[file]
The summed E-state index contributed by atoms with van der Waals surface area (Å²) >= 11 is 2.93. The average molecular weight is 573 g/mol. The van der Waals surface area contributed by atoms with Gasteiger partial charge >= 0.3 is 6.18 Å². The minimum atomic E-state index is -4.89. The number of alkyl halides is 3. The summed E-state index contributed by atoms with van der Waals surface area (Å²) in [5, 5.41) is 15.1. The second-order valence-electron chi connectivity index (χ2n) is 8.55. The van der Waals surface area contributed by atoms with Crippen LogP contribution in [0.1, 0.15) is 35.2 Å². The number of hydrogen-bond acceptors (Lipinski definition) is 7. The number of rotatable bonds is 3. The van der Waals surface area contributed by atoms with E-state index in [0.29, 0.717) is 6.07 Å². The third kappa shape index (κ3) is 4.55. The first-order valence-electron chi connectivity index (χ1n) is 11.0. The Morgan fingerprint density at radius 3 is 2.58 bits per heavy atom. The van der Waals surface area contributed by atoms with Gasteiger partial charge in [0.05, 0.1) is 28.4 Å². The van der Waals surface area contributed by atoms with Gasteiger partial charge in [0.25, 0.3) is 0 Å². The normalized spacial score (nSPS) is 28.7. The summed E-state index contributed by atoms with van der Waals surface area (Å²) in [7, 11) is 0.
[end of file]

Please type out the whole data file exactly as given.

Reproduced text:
The summed E-state index contributed by atoms with van der Waals surface area (Å²) >= 11 is 2.93. The average molecular weight is 573 g/mol. The van der Waals surface area contributed by atoms with Gasteiger partial charge >= 0.3 is 6.18 Å². The minimum atomic E-state index is -4.89. The number of alkyl halides is 3. The summed E-state index contributed by atoms with van der Waals surface area (Å²) in [5, 5.41) is 15.1. The second-order valence-electron chi connectivity index (χ2n) is 8.55. The van der Waals surface area contributed by atoms with Crippen LogP contribution in [0.1, 0.15) is 35.2 Å². The number of hydrogen-bond acceptors (Lipinski definition) is 7. The number of rotatable bonds is 3. The van der Waals surface area contributed by atoms with E-state index in [0.29, 0.717) is 6.07 Å². The third kappa shape index (κ3) is 4.55. The first-order valence-electron chi connectivity index (χ1n) is 11.0. The Morgan fingerprint density at radius 3 is 2.58 bits per heavy atom. The van der Waals surface area contributed by atoms with Gasteiger partial charge in [0.05, 0.1) is 28.4 Å². The van der Waals surface area contributed by atoms with Gasteiger partial charge in [0.25, 0.3) is 0 Å². The normalized spacial score (nSPS) is 28.7. The summed E-state index contributed by atoms with van der Waals surface area (Å²) in [7, 11) is 0.